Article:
\[ \mathbb {E} (W_{q})\approx \left({\frac {\rho }{1-\rho }}\right)\left({\frac {c_{a}^{2}+c_{s}^{2}}{2}}\right)\tau \] where τ is the mean service time (i.e. μ = 1/τ is the service rate), λ is the mean arrival rate, ρ = λ/μ is the utilization, \(c_a\) is the coefficient of variation for arrivals (that is the standard deviation of arrival times divided by the mean arrival time) and \(c_s\) is the coefficient of variation for service times.Epidemicshttps://danmackinlay.name/notebook/epidemics.htmlFri, 03 Apr 2020 12:19:15 +1100https://danmackinlay.name/notebook/epidemics.htmlModeling Ameliorations Contact tracing References Buy this from sam.
A grab-bag of links about disease spread in its filthy glory. I am particularly examine COVID-19, from necessity.
[Microbescope by David McCandless, Omid Kashan, Miriam Quick, Karl Webster, Dr Stephanie Starling]
The spread of diseases in populations. A nitty-gritty messy empirical application for those abstract contagion models.
Connection with global trade networks: Cosma Shalizi on Ebola and Mongol Modernity.
Modeling I used to know a little about agent-based behavioural epidemic simulation, but I am no longer in that field and do not regard myself as a practical expert.Branching processeshttps://danmackinlay.name/notebook/branching_processes.htmlFri, 07 Feb 2020 17:33:31 +1100https://danmackinlay.name/notebook/branching_processes.htmlTo learn We do not care about time Discrete index, discrete state, Markov: The Galton-Watson process Continuous index, discrete state: the Hawkes Process Continuous index, continuous state Parameter estimation Discrete index, continuous state Special issues for multivariate branching processes Classic data sets Implementations References A diverse class of stochastic models that I am mildly obsessed with, where over some index set (usually time, space or both) there are distributed births of some kind, and we count the total population.Hawkes processeshttps://danmackinlay.name/notebook/hawkes_processes.htmlSun, 22 Dec 2019 16:36:44 +1100https://danmackinlay.name/notebook/hawkes_processes.htmlTime-inhomogeneous extension Tools References An intersection of point processes and branching processes is the Hawkes process. The classic is the univariate linear Hawkes process. For now we’ll assume it to be indexed by time.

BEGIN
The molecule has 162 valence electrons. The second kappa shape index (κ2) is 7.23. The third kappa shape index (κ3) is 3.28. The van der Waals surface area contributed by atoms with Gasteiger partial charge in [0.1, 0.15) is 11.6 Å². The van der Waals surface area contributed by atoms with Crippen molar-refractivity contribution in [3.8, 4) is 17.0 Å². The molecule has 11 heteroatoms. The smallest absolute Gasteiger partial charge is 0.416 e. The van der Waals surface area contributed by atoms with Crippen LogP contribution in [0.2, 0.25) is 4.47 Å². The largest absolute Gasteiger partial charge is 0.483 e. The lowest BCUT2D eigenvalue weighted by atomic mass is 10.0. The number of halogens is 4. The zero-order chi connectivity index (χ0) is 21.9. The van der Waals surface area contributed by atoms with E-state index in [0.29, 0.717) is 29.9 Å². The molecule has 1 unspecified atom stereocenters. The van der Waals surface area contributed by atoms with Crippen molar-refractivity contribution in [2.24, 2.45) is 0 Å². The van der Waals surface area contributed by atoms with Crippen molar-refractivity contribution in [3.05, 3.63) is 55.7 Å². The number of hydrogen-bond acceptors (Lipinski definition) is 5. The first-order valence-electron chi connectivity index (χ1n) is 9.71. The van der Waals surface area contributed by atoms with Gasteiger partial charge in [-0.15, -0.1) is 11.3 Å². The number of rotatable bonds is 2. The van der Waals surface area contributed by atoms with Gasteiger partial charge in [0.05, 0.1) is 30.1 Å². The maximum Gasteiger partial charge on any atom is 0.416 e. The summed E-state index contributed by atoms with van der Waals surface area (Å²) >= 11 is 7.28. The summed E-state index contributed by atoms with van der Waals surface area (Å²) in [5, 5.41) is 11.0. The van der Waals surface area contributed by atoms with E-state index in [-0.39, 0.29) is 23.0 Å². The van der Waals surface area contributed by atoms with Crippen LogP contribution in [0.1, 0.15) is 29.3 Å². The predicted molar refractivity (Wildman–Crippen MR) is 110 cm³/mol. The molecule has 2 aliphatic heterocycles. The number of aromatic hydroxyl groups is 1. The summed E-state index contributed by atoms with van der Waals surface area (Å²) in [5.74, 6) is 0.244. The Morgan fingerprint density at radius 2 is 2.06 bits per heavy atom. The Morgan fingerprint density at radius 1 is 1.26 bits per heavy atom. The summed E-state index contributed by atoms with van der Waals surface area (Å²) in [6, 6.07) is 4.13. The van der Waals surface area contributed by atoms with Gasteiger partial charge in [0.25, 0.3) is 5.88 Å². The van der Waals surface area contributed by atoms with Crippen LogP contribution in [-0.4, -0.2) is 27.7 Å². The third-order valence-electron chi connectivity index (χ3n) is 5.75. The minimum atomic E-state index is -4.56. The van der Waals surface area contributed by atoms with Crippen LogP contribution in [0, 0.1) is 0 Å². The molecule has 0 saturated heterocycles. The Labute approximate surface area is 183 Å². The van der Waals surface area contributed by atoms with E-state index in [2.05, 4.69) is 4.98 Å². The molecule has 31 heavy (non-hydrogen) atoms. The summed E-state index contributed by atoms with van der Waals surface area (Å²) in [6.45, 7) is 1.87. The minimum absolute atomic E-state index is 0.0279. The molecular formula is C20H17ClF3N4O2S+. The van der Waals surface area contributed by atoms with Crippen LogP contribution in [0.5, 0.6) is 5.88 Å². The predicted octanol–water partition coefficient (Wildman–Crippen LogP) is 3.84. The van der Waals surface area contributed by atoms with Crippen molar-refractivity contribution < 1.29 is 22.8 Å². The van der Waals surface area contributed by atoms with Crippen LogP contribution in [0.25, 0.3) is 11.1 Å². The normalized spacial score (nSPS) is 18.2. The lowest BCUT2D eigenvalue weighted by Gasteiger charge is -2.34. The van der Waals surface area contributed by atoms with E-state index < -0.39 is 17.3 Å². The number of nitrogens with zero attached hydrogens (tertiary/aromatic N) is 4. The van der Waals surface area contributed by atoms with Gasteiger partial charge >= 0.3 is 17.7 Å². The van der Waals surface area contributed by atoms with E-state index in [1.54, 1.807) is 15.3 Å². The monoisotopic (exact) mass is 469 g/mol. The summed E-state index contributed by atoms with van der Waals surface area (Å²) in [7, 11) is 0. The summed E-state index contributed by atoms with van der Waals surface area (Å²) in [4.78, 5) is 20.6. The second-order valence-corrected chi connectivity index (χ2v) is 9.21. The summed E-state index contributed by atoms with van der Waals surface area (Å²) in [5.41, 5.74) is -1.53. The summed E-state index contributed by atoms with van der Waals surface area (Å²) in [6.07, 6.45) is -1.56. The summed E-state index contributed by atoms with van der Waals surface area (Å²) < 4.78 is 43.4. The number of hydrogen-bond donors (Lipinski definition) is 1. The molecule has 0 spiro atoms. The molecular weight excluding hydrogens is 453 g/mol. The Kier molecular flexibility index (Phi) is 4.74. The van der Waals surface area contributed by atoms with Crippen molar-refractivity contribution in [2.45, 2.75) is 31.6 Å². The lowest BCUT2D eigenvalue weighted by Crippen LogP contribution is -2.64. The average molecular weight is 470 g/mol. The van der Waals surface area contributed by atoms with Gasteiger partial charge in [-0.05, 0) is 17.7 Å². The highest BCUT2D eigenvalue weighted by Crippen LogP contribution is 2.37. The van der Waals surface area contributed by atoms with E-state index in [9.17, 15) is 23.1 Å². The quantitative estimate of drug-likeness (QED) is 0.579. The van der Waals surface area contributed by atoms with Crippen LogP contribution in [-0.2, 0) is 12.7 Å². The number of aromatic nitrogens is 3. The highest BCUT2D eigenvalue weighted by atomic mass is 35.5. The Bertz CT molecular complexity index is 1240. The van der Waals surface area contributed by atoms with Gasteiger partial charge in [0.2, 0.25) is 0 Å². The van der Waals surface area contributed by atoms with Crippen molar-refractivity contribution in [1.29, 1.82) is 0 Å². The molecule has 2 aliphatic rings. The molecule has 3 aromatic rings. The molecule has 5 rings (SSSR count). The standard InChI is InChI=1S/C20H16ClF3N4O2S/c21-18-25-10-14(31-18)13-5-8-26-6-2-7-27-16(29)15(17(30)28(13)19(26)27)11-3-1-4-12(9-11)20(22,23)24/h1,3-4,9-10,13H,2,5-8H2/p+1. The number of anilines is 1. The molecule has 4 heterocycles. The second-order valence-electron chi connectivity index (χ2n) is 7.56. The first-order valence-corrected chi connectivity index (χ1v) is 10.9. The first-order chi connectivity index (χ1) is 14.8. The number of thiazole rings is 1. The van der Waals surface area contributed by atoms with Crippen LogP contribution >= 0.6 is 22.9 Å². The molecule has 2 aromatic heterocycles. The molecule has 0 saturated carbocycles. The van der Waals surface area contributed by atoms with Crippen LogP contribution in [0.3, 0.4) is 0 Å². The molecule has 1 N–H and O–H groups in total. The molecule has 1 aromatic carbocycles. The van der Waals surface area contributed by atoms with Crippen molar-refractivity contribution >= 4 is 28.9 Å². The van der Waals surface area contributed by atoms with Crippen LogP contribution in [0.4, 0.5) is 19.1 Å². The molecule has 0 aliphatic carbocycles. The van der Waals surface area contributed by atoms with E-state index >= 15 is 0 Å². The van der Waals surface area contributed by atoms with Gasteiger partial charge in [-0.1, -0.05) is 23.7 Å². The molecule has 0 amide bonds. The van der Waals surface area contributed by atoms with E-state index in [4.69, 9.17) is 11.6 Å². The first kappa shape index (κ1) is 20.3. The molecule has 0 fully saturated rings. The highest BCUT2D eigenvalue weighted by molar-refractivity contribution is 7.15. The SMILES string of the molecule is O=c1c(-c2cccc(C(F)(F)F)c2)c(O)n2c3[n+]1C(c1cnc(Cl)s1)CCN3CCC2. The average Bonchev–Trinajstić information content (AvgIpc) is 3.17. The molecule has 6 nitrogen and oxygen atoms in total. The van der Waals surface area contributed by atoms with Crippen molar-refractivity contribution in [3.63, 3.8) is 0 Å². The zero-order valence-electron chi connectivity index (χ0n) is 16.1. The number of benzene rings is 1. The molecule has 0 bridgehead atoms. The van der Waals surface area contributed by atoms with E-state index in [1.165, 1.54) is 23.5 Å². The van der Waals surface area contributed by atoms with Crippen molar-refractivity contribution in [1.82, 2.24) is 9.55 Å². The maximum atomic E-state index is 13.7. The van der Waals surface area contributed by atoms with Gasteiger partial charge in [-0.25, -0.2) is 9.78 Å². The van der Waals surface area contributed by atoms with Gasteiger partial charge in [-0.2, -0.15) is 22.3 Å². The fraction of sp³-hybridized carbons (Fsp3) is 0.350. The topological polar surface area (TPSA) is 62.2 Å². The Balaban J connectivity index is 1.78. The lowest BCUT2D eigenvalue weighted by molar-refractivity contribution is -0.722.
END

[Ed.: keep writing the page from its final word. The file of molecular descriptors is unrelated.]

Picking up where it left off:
Recall the log likelihood of a generic point process, with occurrence times \(\{t_i\}.\)
\[ \begin{aligned} L_\theta(t_{1:N}) &:= -\int_0^T\lambda^*_\theta(t)dt + \int_0^T\log \lambda^*_\theta(t) dN_t\\ &= -\int_0^T\lambda^*_\theta(t)dt + \sum_{j} \log \lambda^*_\theta(t_j) \end{aligned} \]
\(\lambda^*(t)\) is shorthand for \(\lambda^*(t|\mathcal{F}_t)\), and we call this the intensity.Generalized Galton-Watson processeshttps://danmackinlay.name/notebook/discrete_hawkes.htmlFri, 11 Oct 2019 16:28:27 +1100https://danmackinlay.name/notebook/discrete_hawkes.htmlLong Memory Galton-Watson Autoregressive characterisation Estimation of parameters Influence kernels Endo-exo models References This needs a better intro, but the Galton-Watson process is the archetype here.
There are many standard expositions. Two good ones:
Gesine Reinert’s Introduction to Branching Processes: Parts 1 and 2.
Steven Lalley’s intro.
Working through some generalisations of the Galton-Watson process as an INAR process. That is, this is something like the Galton-Watson process, butGenerating functionshttps://danmackinlay.name/notebook/generating_functions.htmlMon, 19 Jun 2017 09:49:09 +0800https://danmackinlay.name/notebook/generating_functions.htmlReferences I don’t have much to say apart from a couple of links and references I need from time to time.
But nor should I; simply download Herbert Wilf’s pellucid free textbook for all the possible introduction you could need.
Rolf Bardeli walks through some beautiful generating function application.
Later I would like to include notes on graph theory and neat count RV tricks based on generating functions. You an rapidly get into weird complex analysis when you consider asymptotics of these guys and get to find out why Cauchy’s integral formula and Lagrange’s Inversion Theorem were in your textbook.Count time series modelshttps://danmackinlay.name/notebook/count_time_series.htmlWed, 09 Dec 2015 13:09:18 +0800https://danmackinlay.name/notebook/count_time_series.htmlMaximum processes Finite state Markov chains GLM-type autoregressive Linear branching-type and self-decomposable Queeing models Other References Statistical models for time series with discrete time index and discrete state index, i.e. lists of non-negative whole numbers with a causal ordering.
C&c symbolic dynamics, nonlinear time series wizardry, random fields, branching processes and Galton Watson processes for some important special cases. If there is no serial dependence, you might want unadorned count models.Sparse regression for inhomogeneous Hawkes processeshttps://danmackinlay.name/post/masters_thesis.htmlTue, 12 May 2015 12:42:05 +0200https://danmackinlay.name/post/masters_thesis.htmlSampling method for our insane social media dataset
I completed my Master’s Thesis in 2015 at the Swiss Federal Insitutde of Technology (ETHZ) under the supervision of Professors Sara va de Geer and Didier Sornette, and was awarded my MSc.
Keywords that the thesis combines:
sparse regression maximum likelihood contagion prcoesses count process inference social media models Hawkes process The novel part is a method of sparse regression and identification of branching processes under inhomogeneous conditions, which I will summarise and make available when I have time.